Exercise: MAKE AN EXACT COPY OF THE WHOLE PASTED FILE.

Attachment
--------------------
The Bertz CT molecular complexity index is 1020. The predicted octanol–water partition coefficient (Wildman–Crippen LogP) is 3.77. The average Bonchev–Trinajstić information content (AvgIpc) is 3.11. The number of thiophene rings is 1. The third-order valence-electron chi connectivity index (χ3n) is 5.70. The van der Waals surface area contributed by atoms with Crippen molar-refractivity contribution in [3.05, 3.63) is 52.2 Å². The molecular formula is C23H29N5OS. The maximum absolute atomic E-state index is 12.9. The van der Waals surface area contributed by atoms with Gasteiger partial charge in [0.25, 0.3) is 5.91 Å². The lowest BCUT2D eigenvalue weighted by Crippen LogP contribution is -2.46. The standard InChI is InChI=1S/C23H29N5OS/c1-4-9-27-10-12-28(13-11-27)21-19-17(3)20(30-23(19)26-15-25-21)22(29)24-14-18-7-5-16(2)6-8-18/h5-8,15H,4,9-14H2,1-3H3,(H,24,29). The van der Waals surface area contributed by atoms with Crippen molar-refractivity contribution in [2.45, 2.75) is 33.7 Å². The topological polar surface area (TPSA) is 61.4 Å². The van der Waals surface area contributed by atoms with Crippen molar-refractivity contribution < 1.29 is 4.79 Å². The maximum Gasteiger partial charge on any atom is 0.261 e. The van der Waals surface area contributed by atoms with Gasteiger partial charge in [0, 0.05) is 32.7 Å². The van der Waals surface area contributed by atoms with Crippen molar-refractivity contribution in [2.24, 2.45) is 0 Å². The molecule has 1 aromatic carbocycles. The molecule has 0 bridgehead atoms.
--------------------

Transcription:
The Bertz CT molecular complexity index is 1020. The predicted octanol–water partition coefficient (Wildman–Crippen LogP) is 3.77. The average Bonchev–Trinajstić information content (AvgIpc) is 3.11. The number of thiophene rings is 1. The third-order valence-electron chi connectivity index (χ3n) is 5.70. The van der Waals surface area contributed by atoms with Crippen molar-refractivity contribution in [3.05, 3.63) is 52.2 Å². The molecular formula is C23H29N5OS. The maximum absolute atomic E-state index is 12.9. The van der Waals surface area contributed by atoms with Gasteiger partial charge in [0.25, 0.3) is 5.91 Å². The lowest BCUT2D eigenvalue weighted by Crippen LogP contribution is -2.46. The standard InChI is InChI=1S/C23H29N5OS/c1-4-9-27-10-12-28(13-11-27)21-19-17(3)20(30-23(19)26-15-25-21)22(29)24-14-18-7-5-16(2)6-8-18/h5-8,15H,4,9-14H2,1-3H3,(H,24,29). The van der Waals surface area contributed by atoms with Crippen molar-refractivity contribution in [2.45, 2.75) is 33.7 Å². The topological polar surface area (TPSA) is 61.4 Å². The van der Waals surface area contributed by atoms with Crippen molar-refractivity contribution < 1.29 is 4.79 Å². The maximum Gasteiger partial charge on any atom is 0.261 e. The van der Waals surface area contributed by atoms with Gasteiger partial charge in [0, 0.05) is 32.7 Å². The van der Waals surface area contributed by atoms with Crippen molar-refractivity contribution in [2.24, 2.45) is 0 Å². The molecule has 1 aromatic carbocycles. The molecule has 0 bridgehead atoms.